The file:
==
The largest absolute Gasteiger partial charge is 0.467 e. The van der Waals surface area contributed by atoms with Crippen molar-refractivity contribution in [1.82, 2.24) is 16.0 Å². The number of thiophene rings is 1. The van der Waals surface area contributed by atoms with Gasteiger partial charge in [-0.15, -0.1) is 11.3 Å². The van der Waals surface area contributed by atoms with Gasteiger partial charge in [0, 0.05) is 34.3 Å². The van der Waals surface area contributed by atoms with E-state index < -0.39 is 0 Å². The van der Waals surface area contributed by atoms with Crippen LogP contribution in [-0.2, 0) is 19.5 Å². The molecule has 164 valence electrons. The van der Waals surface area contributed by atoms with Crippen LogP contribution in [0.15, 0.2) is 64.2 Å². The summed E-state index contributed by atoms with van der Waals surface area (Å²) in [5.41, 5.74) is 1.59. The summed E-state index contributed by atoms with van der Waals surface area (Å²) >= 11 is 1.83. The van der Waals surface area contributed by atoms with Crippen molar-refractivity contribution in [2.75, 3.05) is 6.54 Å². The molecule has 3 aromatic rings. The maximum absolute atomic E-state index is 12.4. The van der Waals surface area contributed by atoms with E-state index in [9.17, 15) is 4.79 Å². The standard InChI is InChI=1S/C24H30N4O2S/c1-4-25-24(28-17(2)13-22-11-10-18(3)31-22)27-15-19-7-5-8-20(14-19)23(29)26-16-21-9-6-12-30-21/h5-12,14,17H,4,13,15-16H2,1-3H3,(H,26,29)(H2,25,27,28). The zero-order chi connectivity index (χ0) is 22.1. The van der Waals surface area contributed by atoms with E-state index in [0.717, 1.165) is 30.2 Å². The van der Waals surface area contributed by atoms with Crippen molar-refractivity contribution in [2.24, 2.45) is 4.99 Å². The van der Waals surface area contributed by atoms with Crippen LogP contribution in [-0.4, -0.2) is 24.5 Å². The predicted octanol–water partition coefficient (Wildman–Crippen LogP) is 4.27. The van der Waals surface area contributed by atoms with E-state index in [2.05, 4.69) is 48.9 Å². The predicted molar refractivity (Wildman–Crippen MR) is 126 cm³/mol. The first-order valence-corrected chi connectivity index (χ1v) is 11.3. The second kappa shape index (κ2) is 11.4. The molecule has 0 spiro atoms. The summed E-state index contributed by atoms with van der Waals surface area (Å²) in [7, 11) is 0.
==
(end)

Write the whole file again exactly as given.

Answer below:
The largest absolute Gasteiger partial charge is 0.467 e. The van der Waals surface area contributed by atoms with Crippen molar-refractivity contribution in [1.82, 2.24) is 16.0 Å². The number of thiophene rings is 1. The van der Waals surface area contributed by atoms with Gasteiger partial charge in [-0.15, -0.1) is 11.3 Å². The van der Waals surface area contributed by atoms with Gasteiger partial charge in [0, 0.05) is 34.3 Å². The van der Waals surface area contributed by atoms with E-state index < -0.39 is 0 Å². The van der Waals surface area contributed by atoms with Crippen LogP contribution in [-0.2, 0) is 19.5 Å². The molecule has 164 valence electrons. The van der Waals surface area contributed by atoms with Crippen LogP contribution in [0.15, 0.2) is 64.2 Å². The summed E-state index contributed by atoms with van der Waals surface area (Å²) in [5.41, 5.74) is 1.59. The summed E-state index contributed by atoms with van der Waals surface area (Å²) >= 11 is 1.83. The van der Waals surface area contributed by atoms with Crippen molar-refractivity contribution in [2.75, 3.05) is 6.54 Å². The molecule has 3 aromatic rings. The maximum absolute atomic E-state index is 12.4. The van der Waals surface area contributed by atoms with E-state index in [9.17, 15) is 4.79 Å². The standard InChI is InChI=1S/C24H30N4O2S/c1-4-25-24(28-17(2)13-22-11-10-18(3)31-22)27-15-19-7-5-8-20(14-19)23(29)26-16-21-9-6-12-30-21/h5-12,14,17H,4,13,15-16H2,1-3H3,(H,26,29)(H2,25,27,28). The zero-order chi connectivity index (χ0) is 22.1. The van der Waals surface area contributed by atoms with E-state index in [0.717, 1.165) is 30.2 Å². The van der Waals surface area contributed by atoms with Crippen molar-refractivity contribution in [2.24, 2.45) is 4.99 Å². The van der Waals surface area contributed by atoms with Crippen LogP contribution in [-0.4, -0.2) is 24.5 Å². The predicted octanol–water partition coefficient (Wildman–Crippen LogP) is 4.27. The van der Waals surface area contributed by atoms with E-state index in [2.05, 4.69) is 48.9 Å². The predicted molar refractivity (Wildman–Crippen MR) is 126 cm³/mol. The first-order valence-corrected chi connectivity index (χ1v) is 11.3. The second kappa shape index (κ2) is 11.4. The molecule has 0 spiro atoms. The summed E-state index contributed by atoms with van der Waals surface area (Å²) in [7, 11) is 0.